In this series we’re talking about using Python as the testbench software in this testbench diagram:
The testbench software uses blocking Python function calls to interact with the bfm and eventually the bus functional models (BFMs). In this example we’re going to look at a testbench for a simple design: the TinyALU.
The example above shows three bus functional models (BFMs). A driver, a command monitor, and a result monitor. These provide three functions for our testbench software:
send_op(A, B, op)—Sends a command to the ALU and blocks if the ALU is busy.
get_cmd()—Gets commands in the order they appeared at the TinyALU and blocks if there is none available.
get_result()—Gets results in the order they appeared at the TinyALU.
We’ll create a Python class named
TinyAluBfm that implements the BFMs. Before we show the code in Python, let’s look at the result monitor written in SystemVerilog. Let’s assume we have an interface named
dut and a
result_queue. We could write our SystemVerilog BFM like this:
task done_bfm(); prev_done = 0; forever begin @(negedge clk) done = dut.done; if (done == 1 and prev_done == 0) result_queue.push_back(dut.result); prev_done = done; end endtask;
This task loops indefinitely and waits at the negative edge of the clock. At each clock it looks at
done. If done is high and
prev_done is low then we push
dut.result into the queue.
How do we write this in cocotb?
The Result Monitor BFM
We’re going to create a bfm class that contains the BFMs and the associated queues and access functions. We import resources from cocotb and then start with a class declaration:
from cocotb.triggers import FallingEdge from cocotb.queue import QueueEmpty, Queue import cocotb import enum import random class TinyAluBfm: def __init__(self, dut): self.dut = dut self.driver_queue = Queue(maxsize=1) self.cmd_mon_queue = Queue(maxsize=0) self.result_mon_queue = Queue(maxsize=0)
TinyAluBfm above has three queues that will store data. Now we create the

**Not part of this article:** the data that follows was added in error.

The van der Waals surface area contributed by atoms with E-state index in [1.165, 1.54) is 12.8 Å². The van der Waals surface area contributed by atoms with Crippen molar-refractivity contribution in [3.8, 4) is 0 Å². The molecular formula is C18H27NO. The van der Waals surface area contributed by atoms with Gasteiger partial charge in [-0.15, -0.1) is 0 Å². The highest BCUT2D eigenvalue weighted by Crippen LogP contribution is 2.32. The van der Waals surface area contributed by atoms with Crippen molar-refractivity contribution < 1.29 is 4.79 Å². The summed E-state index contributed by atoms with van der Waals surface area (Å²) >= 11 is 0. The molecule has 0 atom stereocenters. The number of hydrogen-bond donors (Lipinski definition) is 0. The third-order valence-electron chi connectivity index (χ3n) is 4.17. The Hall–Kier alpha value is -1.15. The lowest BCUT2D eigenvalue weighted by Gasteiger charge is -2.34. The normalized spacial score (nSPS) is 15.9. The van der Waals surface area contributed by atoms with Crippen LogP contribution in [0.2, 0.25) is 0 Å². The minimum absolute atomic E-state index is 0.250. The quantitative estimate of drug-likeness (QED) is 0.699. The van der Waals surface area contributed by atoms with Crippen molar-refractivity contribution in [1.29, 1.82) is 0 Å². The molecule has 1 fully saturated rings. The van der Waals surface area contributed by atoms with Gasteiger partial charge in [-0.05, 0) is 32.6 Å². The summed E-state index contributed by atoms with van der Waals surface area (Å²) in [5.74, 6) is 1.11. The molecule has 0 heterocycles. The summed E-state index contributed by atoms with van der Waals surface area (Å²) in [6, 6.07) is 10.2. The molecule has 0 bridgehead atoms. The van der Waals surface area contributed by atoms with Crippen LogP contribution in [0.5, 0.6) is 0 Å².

async def get_result(self): result = await self.result_mon_queue.get() return result
That’s all there is to that. This coroutine returns the results in the order the TinyALU generated them, and blocks if the queue is empty.
Now we need to fill the queue using a BFM written with a coroutine. Notice that we were passed a
dut object in the
__init__() method. This object is analogous to a SystemVerilog interface. It gives us access to the DUT’s top -level signals. Now we can recreate the SystemVerilog result monitor in Python:
async def result_mon_bfm(self): prev_done = 0 while True: await FallingEdge(self.dut.clk) try: done = int(self.dut.done) except ValueError: done = 0 if done == 1 and prev_done == 0: result = int(self.dut.result) self.result_mon_queue.put_nowait(result) prev_done = done
Here we see the same code as SystemVerilog. We loop forever and
await FallingEdge(self.dut.clk). This is the same as
@(negedge dut.clk). The
FallingEdge coroutine came from cocotb which provides a variety of triggers such as
FallingEdge. You can also ask cocotb to count a number of clocks as we’ll see below.
The TinyALU Driver BFM
We send commands to the TinyALU with the
send_op() function and associated driving BFM.
async def send_op(self, aa, bb, op): await self.driver_queue.put((aa, bb, op))